Statewide petition drive launched for diabolical stem cell amendment
Conservative groups, including MBC gear-up to defeat it
By Allen Palmeri
October 18, 2005
JEFFERSON CITY– Southern Baptist Convention (SBC) and Missouri Baptist Convention (MBC) leaders wasted little time in voicing opposition to the Missouri Coalition for Lifesaving Cures’ effort to get a state constitutional amendment on the November 2006 ballot that would halt state bans of embryonic stem cell research allowed under federal law.
The coalition, composed of well-greased business interests and academics, launched their effort Oct. 11 and immediately garnered the endorsement of Repubican Gov. Matt Blunt.
If passed, it would mark the first state measure nationwide that would give patients the right to have diseases or injuries treated with stem cell cures allowed by federal law. The SBC, MBC and other pro-life organizations point out that embryonic stem cell research has yet to produce even one cure. Proponents of the amendment claim that embryonic stem cells, which require the destruction of embryos – or life, can lead to cures for ailments such as diabetes, Parkinson’s disease, cancer and spinal cord injuries. Opponents say such research raises serious ethical issues and prefer researchers use adult stem cells, which do not require the destruction of the embryo. They note that adult stem cells hold far more promise for cures than do embryonic stem cells.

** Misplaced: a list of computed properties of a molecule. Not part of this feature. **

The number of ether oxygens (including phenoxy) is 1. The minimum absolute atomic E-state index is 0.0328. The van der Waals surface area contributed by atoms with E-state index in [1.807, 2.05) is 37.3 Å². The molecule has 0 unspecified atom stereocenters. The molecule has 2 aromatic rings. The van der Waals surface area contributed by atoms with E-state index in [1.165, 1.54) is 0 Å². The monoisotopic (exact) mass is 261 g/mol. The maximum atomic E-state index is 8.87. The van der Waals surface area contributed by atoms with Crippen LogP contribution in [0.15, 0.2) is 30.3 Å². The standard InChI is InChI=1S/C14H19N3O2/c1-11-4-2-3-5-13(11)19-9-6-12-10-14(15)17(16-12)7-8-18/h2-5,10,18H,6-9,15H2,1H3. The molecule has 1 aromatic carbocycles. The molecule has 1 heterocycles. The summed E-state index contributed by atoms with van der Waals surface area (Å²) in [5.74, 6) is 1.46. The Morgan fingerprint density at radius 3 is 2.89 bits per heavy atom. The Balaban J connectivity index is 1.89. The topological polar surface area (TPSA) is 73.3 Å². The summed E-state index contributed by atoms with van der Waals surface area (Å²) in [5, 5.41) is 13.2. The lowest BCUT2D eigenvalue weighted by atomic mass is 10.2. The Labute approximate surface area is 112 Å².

Even the New York Times reported recently that California, which hopes to spend $3 billion in taxpayer money on embryo research, is questioning its course of action. The California Institute for Regenerative Medicine, a state agency, heard testimony from scientists who warned that many basic problems with human embryonic stem cells remain unsolved, a sign that no “therapeutic” use of the cells is likely for years, the Times reported. Few companies are in the cell therapy field and venture capitalists have shown little interest, according to those scientists quoted by the Times. As a result, several scientists are arguing that California pursue “quick gains” available through adult stem cell research, the Times reported.
Adult stem cell research is preferred by both the SBC and MBC. Word games are being played right now in Missouri over the terms “therapeutic cloning,” which is advocated under the proposed state constitutional amendment, and “reproductive cloning,” which is prohibited in the petition. Both sides in the debate claim to be against human cloning, but SBC/MBC leaders say opponents are playing with words, that in fact, therapeutic cloning is, in actuality, human cloning.
Don Hinkle, editor of The Pathway, criticized the petition’s language, calling it “deceptive” in an Oct. 17 commentary aired throughout the state on the Bott Radio Network. Citing Ephesians 5:6, he warned Missouri Christians about being mislead and signing the petition. SBC and MBC leaders are advising Missouri Southern Baptists not to fall for the word games that are sure to be deployed in the months to come.